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How to Conquer the 6 Most Pressing Content Marketing Challenges [Exclusive Video]


Whether you want to admit it or not, there are probably some things about content marketing that you just don’t feel like you have a solid grasp on. But rest assured, you are not alone.

As part of our annual Benchmarks, Budgets, and Trends research, we ask content marketers to reveal the components of the job that are challenging. Though it may seem like content marketing just comes naturally to some companies, it turns out that some struggles are universal.

For example, though the order varies, each of the groups surveyed in this year’s research say they are challenged particularly by these six issues:


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If you, too, are looking for ways to overcome these stumbling blocks, the tips that follow may help you find your footing. But don’t forget: If you are struggling with more than one of these challenges, your best bet is to go back to the basics and document your strategy.

Producing engaging content

The first step to producing engaging content is figuring out just what that entails. Engagement seems like an easy enough concept to comprehend, but not everyone describes it in the same terms. For example, awhile back we surveyed some experts to get their thoughts on what makes for engaging content and found that no two definitions were alike. Nonetheless, if you boil down their responses to the fundamental elements, a few key themes emerge. Engaging content:

  • Grabs the audience’s attention and compels them to want to read more
  • Is relevant and helps the audience with an issue they have right now
  • Resonates with the audience on an emotional level
  • Gives your audience something that can’t be found anywhere else
  • Is entertaining or informative (or both)

How to accomplish it: While a definitive definition of the term may be elusive, it’s a lot easier to recognize the sure signs that the content you’ve created is engaging: It gets consumed, commented on, and shared by your target audience.

There are plenty of things you can do to maximize the engagement potential of your content. For example, Neil Patel suggests including these five simple elements in each piece of content you create:

  1. An obvious point: Your article or blog post should be extremely clear as to what it’s trying to say.
  1. A structure: Every article needs to have a clear structure, both in terms of its logic (i.e., is the discussion organized and presented in a coherent way?) and its visual construction (i.e., how easy it is to follow the conversation on the page).
  1. A conclusion: How does your article end? If it concludes with a whimper, then your readers will whimper away without engaging. If it ends in confusion, then your readers feel the same. If it ends abruptly, your readers won’t know what to do.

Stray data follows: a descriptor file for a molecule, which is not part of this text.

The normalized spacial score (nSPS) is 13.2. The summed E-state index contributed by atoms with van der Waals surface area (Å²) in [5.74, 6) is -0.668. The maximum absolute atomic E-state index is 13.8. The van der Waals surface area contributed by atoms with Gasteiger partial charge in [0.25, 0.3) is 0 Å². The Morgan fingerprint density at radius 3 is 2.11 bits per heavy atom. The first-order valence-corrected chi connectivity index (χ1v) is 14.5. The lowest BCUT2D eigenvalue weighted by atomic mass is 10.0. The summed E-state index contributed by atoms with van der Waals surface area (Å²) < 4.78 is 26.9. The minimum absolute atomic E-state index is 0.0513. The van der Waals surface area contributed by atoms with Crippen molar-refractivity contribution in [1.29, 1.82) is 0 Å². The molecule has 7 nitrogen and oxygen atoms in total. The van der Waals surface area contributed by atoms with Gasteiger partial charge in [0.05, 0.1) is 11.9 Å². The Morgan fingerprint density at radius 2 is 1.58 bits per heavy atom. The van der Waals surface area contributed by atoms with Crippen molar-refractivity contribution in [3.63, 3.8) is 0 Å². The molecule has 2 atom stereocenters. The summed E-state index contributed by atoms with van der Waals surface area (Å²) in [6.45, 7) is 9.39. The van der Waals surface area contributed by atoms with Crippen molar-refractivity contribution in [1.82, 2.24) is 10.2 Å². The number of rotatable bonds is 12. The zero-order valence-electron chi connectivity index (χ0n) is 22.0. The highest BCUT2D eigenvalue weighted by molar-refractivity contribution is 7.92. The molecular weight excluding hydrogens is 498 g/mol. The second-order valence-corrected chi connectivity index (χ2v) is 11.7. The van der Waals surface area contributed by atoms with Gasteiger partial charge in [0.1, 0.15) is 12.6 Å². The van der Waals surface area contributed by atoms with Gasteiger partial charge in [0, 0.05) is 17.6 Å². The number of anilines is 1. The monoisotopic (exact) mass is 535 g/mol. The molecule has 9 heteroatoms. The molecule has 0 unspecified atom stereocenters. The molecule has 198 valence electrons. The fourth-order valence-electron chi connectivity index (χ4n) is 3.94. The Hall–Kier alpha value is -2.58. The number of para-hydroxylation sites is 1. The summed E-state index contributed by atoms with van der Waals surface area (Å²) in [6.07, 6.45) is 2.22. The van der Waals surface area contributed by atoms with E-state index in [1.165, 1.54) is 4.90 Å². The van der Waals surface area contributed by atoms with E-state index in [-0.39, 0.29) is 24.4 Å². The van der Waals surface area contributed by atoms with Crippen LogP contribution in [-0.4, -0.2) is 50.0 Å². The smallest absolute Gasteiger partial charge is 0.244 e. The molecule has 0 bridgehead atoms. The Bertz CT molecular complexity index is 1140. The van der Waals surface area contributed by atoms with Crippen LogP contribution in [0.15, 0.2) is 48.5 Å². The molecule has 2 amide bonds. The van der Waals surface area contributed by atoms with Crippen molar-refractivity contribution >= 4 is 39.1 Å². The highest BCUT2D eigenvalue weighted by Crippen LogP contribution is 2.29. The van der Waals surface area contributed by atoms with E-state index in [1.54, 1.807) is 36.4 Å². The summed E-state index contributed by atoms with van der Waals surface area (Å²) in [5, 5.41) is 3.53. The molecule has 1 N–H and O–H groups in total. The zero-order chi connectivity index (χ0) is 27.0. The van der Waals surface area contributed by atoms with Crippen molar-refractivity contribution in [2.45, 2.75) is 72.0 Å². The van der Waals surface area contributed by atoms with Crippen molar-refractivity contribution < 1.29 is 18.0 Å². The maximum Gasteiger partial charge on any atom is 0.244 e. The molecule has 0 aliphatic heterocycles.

1. A question: Not everyone does this, but questions make people think, and when readers reach the end of an article, you want them to be thinking about what you said – and what comes next.
  1. A bit of controversy: While it doesn’t work well in all situations, controversy can get readers more emotionally invested in the conversation, especially if they have a personal stake in the issue.

Producing a variety of content

It’s easy to see why content marketers would be concerned with engagement – content that doesn’t resonate with an audience is a waste of precious time and resources. But content variety is a more complex issue, since it’s often driven more by a fear of missing out than a true need for greater content diversity.

Marketers often feel pressure to plant their brand’s content flag on every new channel that emerges or create new content pieces in every conceivable format because, well, that’s what they see their competitors doing. But greater variety isn’t what leads to greater success. In fact, it may even be distracting you from creating the content your audience needs and wants most.

Joe Pulizzi often warns content marketers against doing too much at once, pointing out that many of the most successful media brands – including The New York Times, ESPN, and Huffington Post – started by mastering the conversation on one core channel before diversifying their content offerings. Instead of blindly pursuing variety, Joe recommends that you first focus your energy on producing the best content possible for your audience on a single platform or format. Only once that goal has been achieved should you consider branching out in new directions.

Focus your energy on producing the best #content for your audience on a single platform or format. Click To Tweet

Regardless of whether you are building your content kingdom on a single platform or boldly going where your brand has never been, remember that it may not always be necessary to start your content conquests from scratch. A much more efficient way to increase your content volume and add diversity is to curate the content you’ve already published and rework it so that it fills a new purpose.

For example, if you want to get more value from text-based pieces like blogs and website articles, consider these repurposing ideas:

  • Take clips of audio conversations recorded for Q&As and interviews, add some narration for context, and publish as narrative podcasts.
  • Turn on your video camera as you read the advice from a how-to blog post or e-book. Add a few relevant screenshots, photos, or other illustrations, and voila – a video tutorial.
  • Turn a live presentation into a whiteboard-based masterpiece with the help of a graphic recorder.